The NBA draft is less than a month away, which means that if you haven’t already decided how the next 15 years of every prospect’s career will play out based solely on DraftExpress breakdown videos, it’s time to get your ass in gear. The internet makes it easier to study up on players than ever before, but the downside to having so many resources is that the abundance of draft coverage can become overwhelming. Nobody has the time or energy to closely follow all of these guys, yet that won’t stop people with social media accounts from proudly declaring that they’re draft experts. And that’s to say nothing of the fact that I’ve been following the draft for 20 years and I still can’t figure out whether mock drafts are supposed to reflect how the writer would select the players or how the writer thinks the players are going to be selected on draft night.
To help simplify draft season, I’ve put together a guide for idiots like me who just want to haphazardly attach a label to a player, maybe throw in a comparison or two, and be done with it.
(A quick reminder of the three golden rules of NBA draft player comparisons: (1) White guys must always be compared to other white guys; (2) Left-handers must always be compared to left-handers; (3) Foreign guys must always be compared to other players from their home continent. It’s also strongly encouraged to compare American guys to players who went to the same college that they did.)
With that, here is Part I of a two-part draft guide (Part II coming Friday!), broken down into tiers, that I worked my ass off to put together just so you could open it, scroll down to whatever prospect you have the strongest opinion about, read the label I assigned him and not a single word more, and then immediately roast me on Twitter. Fair warning: I’m not going to hit every potential draftee; instead, I’m going to focus on the guys who I find the most interesting and/or aren’t going to be overcovered to death in the next month. If you want more in-depth analysis on every guy, check out The Ringer’s comprehensive NBA Draft Guide.
All right, let’s do this.
The Chris Bosh Honorary Safe Bets
Jayson Tatum, Duke
Markelle Fultz and Lonzo Ball will almost certainly be drafted before Tatum, and rightfully so considering that they have much higher ceilings. But both of those guys also come with key question marks. If Fultz is so good, why did his Washington team lose 13 straight games to end its season? Given that he had the ball in his hands so often in college, why is everyone sure that he’ll become a star at the next level even if he has to play off the ball? And what about Ball’s problems, like his dad, his ugly jump shot that he pulls from his left shoulder, his no-show NCAA tournament performance in the Sweet 16 against Kentucky, his dad, and that time his brother scored 92 points in a high school game and everyone hated his entire family for it? Also, what about his dad?
Meanwhile, Tatum is the quintessential "what you see is what you get" NBA draft prospect. He’ll likely never be good enough to be the best player on a championship-winning team, but he’ll also likely be a guy who averages 17-plus points, five-plus rebounds, and three-plus assists per game in his prime. This middle ground between really good player and superstar is where Tatum’s collegiate legacy will forever live, too. During his lone season at Duke, Tatum shared a court with the preseason national player of the year (Grayson Allen), the no. 1 recruit in the country (Harry Giles), and a guy who was one of the three best players in America during the first half of the 2016–17 campaign (Luke Kennard). By March, Tatum had established himself as the Blue Devils’ go-to option through sheer will and the fact that he was a mismatch nightmare for opponents. (Also helping: his refusal to pass the ball to Kennard.) As great as all of this sounds, it should be pointed out that this Duke squad was one of the five to 10 most-hyped preseason college basketball teams of all time, yet the Blue Devils finished fifth in the ACC standings and gave up 65 second-half points in a second-round NCAA tournament loss to South Carolina.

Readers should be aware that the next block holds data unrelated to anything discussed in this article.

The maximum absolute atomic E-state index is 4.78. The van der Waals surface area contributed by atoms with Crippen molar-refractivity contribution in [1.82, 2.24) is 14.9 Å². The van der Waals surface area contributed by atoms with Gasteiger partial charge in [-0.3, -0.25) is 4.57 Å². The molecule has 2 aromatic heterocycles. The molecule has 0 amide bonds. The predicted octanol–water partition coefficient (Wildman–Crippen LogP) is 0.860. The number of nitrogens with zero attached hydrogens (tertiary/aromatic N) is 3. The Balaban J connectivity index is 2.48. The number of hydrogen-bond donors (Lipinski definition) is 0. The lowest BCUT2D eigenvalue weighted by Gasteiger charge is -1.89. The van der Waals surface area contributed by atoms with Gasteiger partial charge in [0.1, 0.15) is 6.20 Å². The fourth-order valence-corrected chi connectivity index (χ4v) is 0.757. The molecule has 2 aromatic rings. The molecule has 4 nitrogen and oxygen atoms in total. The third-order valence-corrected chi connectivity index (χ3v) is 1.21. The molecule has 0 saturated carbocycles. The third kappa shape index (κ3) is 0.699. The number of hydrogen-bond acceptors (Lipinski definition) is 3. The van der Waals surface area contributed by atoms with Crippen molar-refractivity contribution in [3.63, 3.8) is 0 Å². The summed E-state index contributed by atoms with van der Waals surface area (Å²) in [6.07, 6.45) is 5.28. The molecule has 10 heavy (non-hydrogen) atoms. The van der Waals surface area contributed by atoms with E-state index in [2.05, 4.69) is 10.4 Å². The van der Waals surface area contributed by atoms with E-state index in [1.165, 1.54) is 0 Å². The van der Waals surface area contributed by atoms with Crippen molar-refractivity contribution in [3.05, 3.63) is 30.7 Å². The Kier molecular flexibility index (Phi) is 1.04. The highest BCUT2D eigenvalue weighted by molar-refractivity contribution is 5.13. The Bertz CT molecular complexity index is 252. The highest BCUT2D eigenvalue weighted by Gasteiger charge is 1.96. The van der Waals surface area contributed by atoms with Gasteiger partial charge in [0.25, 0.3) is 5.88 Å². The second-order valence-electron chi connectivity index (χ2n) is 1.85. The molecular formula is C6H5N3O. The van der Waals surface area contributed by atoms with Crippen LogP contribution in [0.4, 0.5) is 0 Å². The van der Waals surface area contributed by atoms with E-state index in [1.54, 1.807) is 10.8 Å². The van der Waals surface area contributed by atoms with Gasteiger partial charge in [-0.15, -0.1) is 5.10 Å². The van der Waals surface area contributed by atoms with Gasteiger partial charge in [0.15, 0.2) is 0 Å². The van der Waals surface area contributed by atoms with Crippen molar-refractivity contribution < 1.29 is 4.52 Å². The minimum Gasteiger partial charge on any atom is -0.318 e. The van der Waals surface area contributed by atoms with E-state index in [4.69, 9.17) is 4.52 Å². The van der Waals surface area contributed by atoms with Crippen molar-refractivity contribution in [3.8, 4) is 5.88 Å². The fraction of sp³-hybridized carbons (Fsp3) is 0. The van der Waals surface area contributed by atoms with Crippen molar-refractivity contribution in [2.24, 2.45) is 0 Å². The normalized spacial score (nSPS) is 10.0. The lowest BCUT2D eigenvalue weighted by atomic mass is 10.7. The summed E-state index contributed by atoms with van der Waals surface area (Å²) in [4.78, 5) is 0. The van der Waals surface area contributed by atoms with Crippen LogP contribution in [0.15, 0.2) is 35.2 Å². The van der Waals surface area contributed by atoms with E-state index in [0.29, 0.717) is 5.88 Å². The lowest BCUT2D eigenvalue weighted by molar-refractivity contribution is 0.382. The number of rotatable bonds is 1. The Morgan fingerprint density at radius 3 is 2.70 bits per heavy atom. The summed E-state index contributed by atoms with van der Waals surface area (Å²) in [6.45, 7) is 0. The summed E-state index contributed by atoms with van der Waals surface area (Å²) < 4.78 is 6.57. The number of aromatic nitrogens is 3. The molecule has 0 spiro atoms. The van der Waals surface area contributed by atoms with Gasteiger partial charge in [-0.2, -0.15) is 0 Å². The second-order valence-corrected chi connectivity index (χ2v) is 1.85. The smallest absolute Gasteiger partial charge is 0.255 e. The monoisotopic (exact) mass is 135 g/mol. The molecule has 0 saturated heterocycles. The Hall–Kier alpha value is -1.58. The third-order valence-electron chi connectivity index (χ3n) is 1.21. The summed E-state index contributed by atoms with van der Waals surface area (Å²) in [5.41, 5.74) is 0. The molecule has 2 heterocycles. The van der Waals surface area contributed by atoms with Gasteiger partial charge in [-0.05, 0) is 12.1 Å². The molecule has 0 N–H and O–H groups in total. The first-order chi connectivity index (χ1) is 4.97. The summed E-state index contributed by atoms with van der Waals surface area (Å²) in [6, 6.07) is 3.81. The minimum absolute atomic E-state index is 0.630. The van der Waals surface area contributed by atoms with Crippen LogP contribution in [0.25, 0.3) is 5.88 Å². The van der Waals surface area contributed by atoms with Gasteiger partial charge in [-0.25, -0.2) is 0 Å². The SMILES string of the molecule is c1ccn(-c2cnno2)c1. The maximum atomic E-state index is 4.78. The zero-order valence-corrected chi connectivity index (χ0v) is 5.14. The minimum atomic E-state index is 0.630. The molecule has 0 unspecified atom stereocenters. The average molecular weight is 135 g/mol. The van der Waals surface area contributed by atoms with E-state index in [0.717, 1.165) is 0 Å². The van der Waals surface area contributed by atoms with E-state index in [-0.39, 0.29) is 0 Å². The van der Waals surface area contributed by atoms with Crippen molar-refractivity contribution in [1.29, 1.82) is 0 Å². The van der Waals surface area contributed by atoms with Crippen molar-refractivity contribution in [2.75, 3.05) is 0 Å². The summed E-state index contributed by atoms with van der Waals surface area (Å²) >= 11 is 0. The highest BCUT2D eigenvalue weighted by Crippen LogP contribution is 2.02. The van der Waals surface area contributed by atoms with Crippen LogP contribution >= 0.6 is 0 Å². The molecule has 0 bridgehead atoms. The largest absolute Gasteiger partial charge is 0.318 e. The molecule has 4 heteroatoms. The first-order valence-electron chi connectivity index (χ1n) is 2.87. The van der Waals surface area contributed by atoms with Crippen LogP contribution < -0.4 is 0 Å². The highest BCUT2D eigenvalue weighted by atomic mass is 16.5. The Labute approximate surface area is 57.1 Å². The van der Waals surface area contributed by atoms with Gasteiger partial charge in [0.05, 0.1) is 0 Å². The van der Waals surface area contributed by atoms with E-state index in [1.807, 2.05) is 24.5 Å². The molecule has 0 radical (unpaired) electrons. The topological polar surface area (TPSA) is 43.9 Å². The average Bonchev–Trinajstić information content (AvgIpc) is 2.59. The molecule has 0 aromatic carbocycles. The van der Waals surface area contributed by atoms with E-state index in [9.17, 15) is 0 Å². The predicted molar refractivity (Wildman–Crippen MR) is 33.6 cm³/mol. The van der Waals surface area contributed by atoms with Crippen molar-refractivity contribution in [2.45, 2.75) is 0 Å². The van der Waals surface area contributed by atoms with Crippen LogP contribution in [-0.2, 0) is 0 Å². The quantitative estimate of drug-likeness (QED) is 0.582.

The point is that Tatum is undoubtedly one of the five best players in this draft, and, barring injury or being thrust into a screwed-up situation, he seems destined to make multiple All-Star teams. Still, if my favorite team drafted him, I’d just shrug my shoulders and say, "Meh, I’ll take it."
Josh Jackson, Kansas
Like Tatum, Jackson’s value lies less in his potential upside and more in the fact that he should still be pretty damn good even in his absolute worst-case scenario. He’s a 6-foot-8 athletic freak who takes pride in defense and plays his ass off every second he’s on the court, traits that are especially valuable because they never go away. Basically, regardless of what happens with the rest of Jackson’s development, it’s sensible to believe that he will become one of the league’s premier perimeter defenders within the next five years. That won’t make Jackson a sexy pick on draft night, but it’s more than many past top-five picks could say about their respective careers.
Given how Kansas’s 2016–17 season unceremoniously ended in the Elite Eight when the Jayhawks went 5-for-25 from the 3-point line and were handily beaten by Oregon, it’s easy to forget that this team was a national title favorite for most of last winter. And yeah, I know many of you probably just did the jerk-off motion while claiming that Kansas was never a serious contender because head coach Bill Self always boasts great regular-season teams that fail to make the Final Four. But even if you buy into the "Self is a choker" line of thinking (and you shouldn’t), you at least have to admit that these Jayhawks were markedly different than every other team Self has coached at Kansas. That’s important to note because while Jackson had a teammate who was the national player of the year (Frank Mason III), a strong argument could be made that he was actually the most valuable player on the team. Jackson’s defensive versatility (he regularly guarded four different positions) allowed the notoriously stubborn Self to experiment with stylistic flexibility, which in turn led to the Jayhawks winning the Big 12 by four games despite having all sorts of issues with their frontcourt.